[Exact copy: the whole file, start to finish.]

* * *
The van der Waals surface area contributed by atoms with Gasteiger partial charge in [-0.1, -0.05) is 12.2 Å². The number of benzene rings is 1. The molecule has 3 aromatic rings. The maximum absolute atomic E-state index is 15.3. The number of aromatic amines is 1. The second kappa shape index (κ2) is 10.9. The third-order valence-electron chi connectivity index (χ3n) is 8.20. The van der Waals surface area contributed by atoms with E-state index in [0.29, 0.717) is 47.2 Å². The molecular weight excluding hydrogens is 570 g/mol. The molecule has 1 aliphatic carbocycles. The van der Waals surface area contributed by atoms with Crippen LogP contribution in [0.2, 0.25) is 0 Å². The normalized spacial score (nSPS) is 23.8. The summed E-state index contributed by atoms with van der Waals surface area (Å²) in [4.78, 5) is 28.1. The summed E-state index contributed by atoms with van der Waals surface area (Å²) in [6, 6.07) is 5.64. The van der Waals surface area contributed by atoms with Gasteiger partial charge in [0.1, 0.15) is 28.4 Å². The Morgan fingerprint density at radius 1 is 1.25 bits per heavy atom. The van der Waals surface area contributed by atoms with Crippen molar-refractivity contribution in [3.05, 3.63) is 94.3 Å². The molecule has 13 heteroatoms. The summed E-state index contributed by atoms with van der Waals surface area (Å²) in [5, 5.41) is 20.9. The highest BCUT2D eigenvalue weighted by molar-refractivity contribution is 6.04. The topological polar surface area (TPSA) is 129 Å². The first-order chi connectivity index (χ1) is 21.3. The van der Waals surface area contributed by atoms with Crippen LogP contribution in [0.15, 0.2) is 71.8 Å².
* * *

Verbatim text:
The van der Waals surface area contributed by atoms with Gasteiger partial charge in [-0.1, -0.05) is 12.2 Å². The number of benzene rings is 1. The molecule has 3 aromatic rings. The maximum absolute atomic E-state index is 15.3. The number of aromatic amines is 1. The second kappa shape index (κ2) is 10.9. The third-order valence-electron chi connectivity index (χ3n) is 8.20. The van der Waals surface area contributed by atoms with E-state index in [0.29, 0.717) is 47.2 Å². The molecular weight excluding hydrogens is 570 g/mol. The molecule has 1 aliphatic carbocycles. The van der Waals surface area contributed by atoms with Crippen LogP contribution in [0.2, 0.25) is 0 Å². The normalized spacial score (nSPS) is 23.8. The summed E-state index contributed by atoms with van der Waals surface area (Å²) in [4.78, 5) is 28.1. The summed E-state index contributed by atoms with van der Waals surface area (Å²) in [6, 6.07) is 5.64. The van der Waals surface area contributed by atoms with Gasteiger partial charge in [0.1, 0.15) is 28.4 Å². The Morgan fingerprint density at radius 1 is 1.25 bits per heavy atom. The van der Waals surface area contributed by atoms with Crippen molar-refractivity contribution in [3.05, 3.63) is 94.3 Å². The molecule has 13 heteroatoms. The summed E-state index contributed by atoms with van der Waals surface area (Å²) in [5, 5.41) is 20.9. The highest BCUT2D eigenvalue weighted by molar-refractivity contribution is 6.04. The topological polar surface area (TPSA) is 129 Å². The first-order chi connectivity index (χ1) is 21.3. The van der Waals surface area contributed by atoms with Crippen LogP contribution in [0.15, 0.2) is 71.8 Å².